Setting Goals and Budgets for 2023
It’s the start of a new year which naturally makes us reflect back on how the previous year went. As easy, difficult, surprisingly sane, or crazy as we may think 2022 went, let’s see what made it work and what made it fail. Hopefully, the wins outnumber the losses, but in either case, we need to put the best tactics in place on an even bigger scale, considering now is the best time for a fresh start.
For many, we’ve been on a roll since 2019 for year-over-year improvement in top-line sales, which, combined with the best margins in place, led to greater and greater gross profit dollars. What makes these end-of-year wins even sweeter is we intentionally got here due to setting a goal. We didn’t leave room to lose. As the economy’s direction is uncertain, and with that comes buying trends more unpredictable, there is no other way to open the doors each day except to have a goal set of what we need to function.
It wasn’t uncommon to have 20%+ improvements in top-line sales year over year after the initial hit of Covid settled down, which was then followed by a never-seen-before reaction from our customers saying yes to suggestions since they were sitting on excessive funds. For two years, our salespeople had the pleasure of high-fiving each other all day long on repeated sales wins that didn’t seem to slow down. Until now.
Aim for a 20% or More Increase
The good news is even though the last six months or more have been a return to the conventional retail world we know (where we actually have to sell), a certain percentage of incoming dollars is a “gimme.” What do I mean? With inflation, a percentage of those increased revenues are part of the economy we’re in. The radiator we used to sell for $414 in 2020, now sells for $585. The coolant flush that was $138 is now $193. This “gimme” of an increase in sales dollars makes it so we can no longer strive for the bare-bones minimum of the double-digit year-over-year increases (10-13%), but instead shoot for an increase of 20% or more.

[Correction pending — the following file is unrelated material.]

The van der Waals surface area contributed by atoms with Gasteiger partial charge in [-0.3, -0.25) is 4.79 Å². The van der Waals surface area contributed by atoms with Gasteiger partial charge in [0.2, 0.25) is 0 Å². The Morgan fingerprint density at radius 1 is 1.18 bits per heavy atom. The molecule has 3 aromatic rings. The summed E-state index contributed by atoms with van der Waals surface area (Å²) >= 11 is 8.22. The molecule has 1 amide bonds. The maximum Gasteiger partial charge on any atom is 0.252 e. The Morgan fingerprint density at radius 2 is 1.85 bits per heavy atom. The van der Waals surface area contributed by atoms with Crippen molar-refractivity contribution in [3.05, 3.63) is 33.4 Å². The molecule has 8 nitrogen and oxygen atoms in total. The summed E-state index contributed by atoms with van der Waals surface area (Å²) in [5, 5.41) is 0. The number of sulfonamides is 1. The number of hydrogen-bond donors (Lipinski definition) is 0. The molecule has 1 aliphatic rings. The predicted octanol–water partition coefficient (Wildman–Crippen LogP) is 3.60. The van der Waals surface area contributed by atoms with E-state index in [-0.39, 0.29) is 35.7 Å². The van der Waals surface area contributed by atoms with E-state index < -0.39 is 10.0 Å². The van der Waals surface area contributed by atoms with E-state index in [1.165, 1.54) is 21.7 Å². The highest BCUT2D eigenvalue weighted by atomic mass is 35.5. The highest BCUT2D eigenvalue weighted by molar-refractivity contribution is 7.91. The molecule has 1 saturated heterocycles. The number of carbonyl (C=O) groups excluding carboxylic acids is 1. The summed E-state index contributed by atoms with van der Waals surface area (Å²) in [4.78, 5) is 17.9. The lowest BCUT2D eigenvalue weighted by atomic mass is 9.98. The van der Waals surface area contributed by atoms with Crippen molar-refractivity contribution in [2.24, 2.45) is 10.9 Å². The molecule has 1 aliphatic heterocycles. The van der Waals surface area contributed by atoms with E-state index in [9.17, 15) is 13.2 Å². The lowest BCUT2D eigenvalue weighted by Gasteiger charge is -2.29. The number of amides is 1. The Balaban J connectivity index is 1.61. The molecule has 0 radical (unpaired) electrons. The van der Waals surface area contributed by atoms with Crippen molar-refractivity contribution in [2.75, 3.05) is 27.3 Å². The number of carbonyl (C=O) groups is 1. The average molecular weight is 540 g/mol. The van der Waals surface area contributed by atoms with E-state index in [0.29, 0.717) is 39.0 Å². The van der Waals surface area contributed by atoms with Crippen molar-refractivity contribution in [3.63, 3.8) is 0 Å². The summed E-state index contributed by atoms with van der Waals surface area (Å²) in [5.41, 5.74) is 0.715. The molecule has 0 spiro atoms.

Establish a Vendor Relationship
It’s understood that if you had any two sequential years of the same revenue amount, it wasn’t truly a repeat. It was actually a loss in year two considering back-end costs are always going up, and a consistent inflation factor of 3-4% counters equal revenues of the year prior.
Now that we’ve dug in and found what made this last year tick, let’s plan for ramping up tactics to a higher level. Since we’re buying more dollars from our parts vendors, are we in the best pricing tier they can offer?
What better way than asking our vendors what our spending level was for the last year, followed by a productive conversation? Did we see the parts margin drop or increase this past year? A drop would point toward not revising our parts margins due to increase parts costs. That would mean now’s the perfect time to rebound margins back and increase revenue at the same time.
Capitalize on Maintenance
Have a win this past year with selling maintenance? Let’s make sure we’re capitalizing on scheduled items that are due per age, not just mileage. All these can be used when creating sales goals for the new year if we haven’t started already.
Once a yearly goal has been made for revenue, profit dollars, car count, and everything else, now we need to break it down into monthly and weekly (like ATI’s portal), so we have 52 chances to win, not just 12. The goal is the same week-in, week-out, not taking into account those known periods of time where we have lulls.
That begs the question — how’s your marketing looking? Here’s How to Quickly Improve Your Shop’s Online Presence.
Non-ATI Members: Want to learn more about today’s best practices for budgeting, improving profit, growing your bottom line? Start with a shop owner event at www.atievent.com. We offer virtual and in-person events, fee-based and free, for both auto repair and collision repair shop owners. Find one near you today!